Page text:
All my life I’ve heard that farmers in the U.S. are getting older. Somehow that statement never concerned me much. Well, I thought, aren’t we all getting older?
But lately, as I’ve gotten to know numerous young people who are trying to get started in farming, I’ve been thinking about that demographic shift a bit more. According to the National Agricultural Statistics Service (NASS), the average age of U.S. farmers has gone from about 50 in 1978 to a little over 57 in 2007. In just five recent years, from 2002-2007, the number of farmers age 75 or older grew by 20 percent and the number of farmers under age 25 decreased by 30 percent. This is a dramatic reordering of our landscape.
What is preventing more young people from entering this profession? Is it a perceived image of farming as mindless and boring? …a distaste for living in rural areas with fewer services and less ready-made social life? …a lack of farming recruiters on college campuses?
Let’s face it; farming has gotten a bad rap for a long time. A poor image and lack of encouragement has steered most young people away. Yet we have recently entered an agrarian renaissance of sorts. The sustainable food and farming movement has created a new awareness of the importance of healthy food and land stewardship. It has reminded people of how noble it is to produce good food and care for our land. Organizations like the Greenhorns and the National Young Farmers Coalition are encouraging and supporting young farmers. Under the newly created Beginning Farmer and Rancher Development Program (BFRDP), the USDA will grant $18 million in the next year to support training, education, outreach, and technical assistance initiatives for beginning farmers.
So what’s the problem?
Emily Oakley and Mike Appel, a young couple who own Three Springs Farm in eastern Oklahoma, believe there are three main challenges to starting a farm. Even after a young person decides to enter this noble profession and gains the necessary skills through internships or other training, they still must: 1) acquire land, 2) access money for the start-up phase, and 3) find ways to lower their risks. When Emily and Mike talk to other young people, a surprising number perceive farming as a form of gambling.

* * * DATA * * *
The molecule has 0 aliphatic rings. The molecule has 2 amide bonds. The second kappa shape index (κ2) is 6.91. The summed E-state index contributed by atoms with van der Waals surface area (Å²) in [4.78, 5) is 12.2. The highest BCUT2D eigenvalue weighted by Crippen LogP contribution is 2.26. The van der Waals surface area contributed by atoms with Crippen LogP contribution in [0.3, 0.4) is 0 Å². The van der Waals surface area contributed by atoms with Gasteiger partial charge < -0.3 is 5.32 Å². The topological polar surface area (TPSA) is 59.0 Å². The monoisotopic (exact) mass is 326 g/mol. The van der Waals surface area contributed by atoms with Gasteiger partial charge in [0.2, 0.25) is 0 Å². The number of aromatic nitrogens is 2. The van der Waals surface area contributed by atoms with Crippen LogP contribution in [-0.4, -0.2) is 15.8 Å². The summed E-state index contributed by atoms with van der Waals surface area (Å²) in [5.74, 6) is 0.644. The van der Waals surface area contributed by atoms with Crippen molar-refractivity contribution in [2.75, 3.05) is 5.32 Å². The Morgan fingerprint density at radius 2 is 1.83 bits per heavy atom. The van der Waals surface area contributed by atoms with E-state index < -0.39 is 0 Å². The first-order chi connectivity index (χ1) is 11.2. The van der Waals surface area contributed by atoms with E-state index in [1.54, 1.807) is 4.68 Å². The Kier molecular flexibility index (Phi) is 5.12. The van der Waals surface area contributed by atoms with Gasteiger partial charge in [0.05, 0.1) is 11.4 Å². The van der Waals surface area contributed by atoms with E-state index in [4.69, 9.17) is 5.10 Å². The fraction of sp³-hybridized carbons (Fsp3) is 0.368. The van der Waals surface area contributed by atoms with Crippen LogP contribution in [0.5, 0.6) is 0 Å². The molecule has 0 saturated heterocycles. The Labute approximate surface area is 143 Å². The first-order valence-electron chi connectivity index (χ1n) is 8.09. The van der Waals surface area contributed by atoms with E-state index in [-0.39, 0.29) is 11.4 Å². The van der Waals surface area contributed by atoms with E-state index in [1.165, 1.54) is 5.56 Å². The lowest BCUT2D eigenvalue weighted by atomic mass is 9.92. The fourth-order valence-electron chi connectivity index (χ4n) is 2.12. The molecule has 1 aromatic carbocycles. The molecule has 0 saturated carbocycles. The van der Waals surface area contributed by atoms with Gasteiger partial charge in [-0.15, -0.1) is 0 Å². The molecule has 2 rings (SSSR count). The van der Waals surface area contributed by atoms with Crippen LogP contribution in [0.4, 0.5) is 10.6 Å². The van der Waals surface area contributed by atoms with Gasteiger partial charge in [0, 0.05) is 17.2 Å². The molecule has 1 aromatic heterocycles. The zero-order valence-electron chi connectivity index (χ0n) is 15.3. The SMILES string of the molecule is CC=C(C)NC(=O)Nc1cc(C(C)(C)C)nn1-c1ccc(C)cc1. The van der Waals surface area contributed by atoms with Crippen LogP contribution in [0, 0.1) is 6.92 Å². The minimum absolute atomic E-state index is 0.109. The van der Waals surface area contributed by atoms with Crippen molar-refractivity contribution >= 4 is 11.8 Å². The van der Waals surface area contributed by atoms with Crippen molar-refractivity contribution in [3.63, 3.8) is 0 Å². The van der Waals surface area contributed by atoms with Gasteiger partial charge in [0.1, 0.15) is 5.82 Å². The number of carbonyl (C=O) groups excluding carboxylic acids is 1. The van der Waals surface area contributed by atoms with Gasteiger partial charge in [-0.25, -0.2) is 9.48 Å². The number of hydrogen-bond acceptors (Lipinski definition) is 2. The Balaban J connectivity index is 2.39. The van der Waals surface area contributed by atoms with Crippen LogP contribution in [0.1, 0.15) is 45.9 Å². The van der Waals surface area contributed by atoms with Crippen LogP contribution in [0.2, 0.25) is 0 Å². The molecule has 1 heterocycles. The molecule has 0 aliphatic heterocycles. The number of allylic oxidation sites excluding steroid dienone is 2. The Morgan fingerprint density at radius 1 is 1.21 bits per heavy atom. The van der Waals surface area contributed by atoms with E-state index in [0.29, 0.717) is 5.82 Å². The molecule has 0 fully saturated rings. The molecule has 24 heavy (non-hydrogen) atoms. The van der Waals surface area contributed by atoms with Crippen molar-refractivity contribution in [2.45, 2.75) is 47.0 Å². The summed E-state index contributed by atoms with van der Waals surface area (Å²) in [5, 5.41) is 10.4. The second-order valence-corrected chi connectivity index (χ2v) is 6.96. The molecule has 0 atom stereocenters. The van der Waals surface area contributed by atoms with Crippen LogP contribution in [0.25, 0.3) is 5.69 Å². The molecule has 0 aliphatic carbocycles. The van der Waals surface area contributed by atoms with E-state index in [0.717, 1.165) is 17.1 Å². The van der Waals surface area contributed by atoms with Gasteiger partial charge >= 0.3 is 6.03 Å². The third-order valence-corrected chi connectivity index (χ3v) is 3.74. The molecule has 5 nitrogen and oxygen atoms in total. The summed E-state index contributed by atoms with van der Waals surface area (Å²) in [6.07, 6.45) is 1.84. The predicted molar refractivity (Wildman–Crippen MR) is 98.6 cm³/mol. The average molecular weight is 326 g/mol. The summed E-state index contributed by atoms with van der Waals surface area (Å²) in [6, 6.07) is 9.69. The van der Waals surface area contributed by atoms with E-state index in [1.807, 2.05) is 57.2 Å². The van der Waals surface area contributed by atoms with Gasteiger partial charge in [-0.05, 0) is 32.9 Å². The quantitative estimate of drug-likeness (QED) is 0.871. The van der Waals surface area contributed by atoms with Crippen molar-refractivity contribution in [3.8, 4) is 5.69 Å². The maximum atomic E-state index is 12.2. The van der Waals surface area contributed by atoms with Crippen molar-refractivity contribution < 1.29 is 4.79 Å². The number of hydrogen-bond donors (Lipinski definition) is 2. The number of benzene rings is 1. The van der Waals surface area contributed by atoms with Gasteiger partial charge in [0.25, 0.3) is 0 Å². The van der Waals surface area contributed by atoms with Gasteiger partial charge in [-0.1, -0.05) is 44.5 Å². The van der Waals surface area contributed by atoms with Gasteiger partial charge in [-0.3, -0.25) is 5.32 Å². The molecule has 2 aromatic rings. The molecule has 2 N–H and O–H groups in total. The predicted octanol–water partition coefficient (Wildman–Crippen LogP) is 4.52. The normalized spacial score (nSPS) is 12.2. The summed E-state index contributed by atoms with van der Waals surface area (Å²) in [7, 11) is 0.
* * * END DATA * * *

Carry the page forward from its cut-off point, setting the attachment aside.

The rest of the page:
At Southern SAWG, we don’t have all the answers for young farmers, but we are listening to their challenges. Our 2012 Conference will have several sessions that specifically address production issues, as well as marketing, business, and financing issues that are facing young and beginning farmers. In addition, Emily and Mike will present a session on how they got started and are overcoming the barriers listed above. Cody Hopkins and Andrea Todt of Falling Sky Farm will also present on what is working and what they are learning in their early years, not only as young farmers, but also as first generation farmers.
I hope these educational sessions meet some of the needs of young and beginning farmers. Based on past conferences, I already expect that a fertile exchange of wisdom and encouragement will pass between generations in the hallways.
I admit that I am a bit concerned about the aging of farmers now. Several of my farmer friends are expressing a desire to cut back on their work or even retire. So I urge us all to support these young people who have the energy and drive to carry on.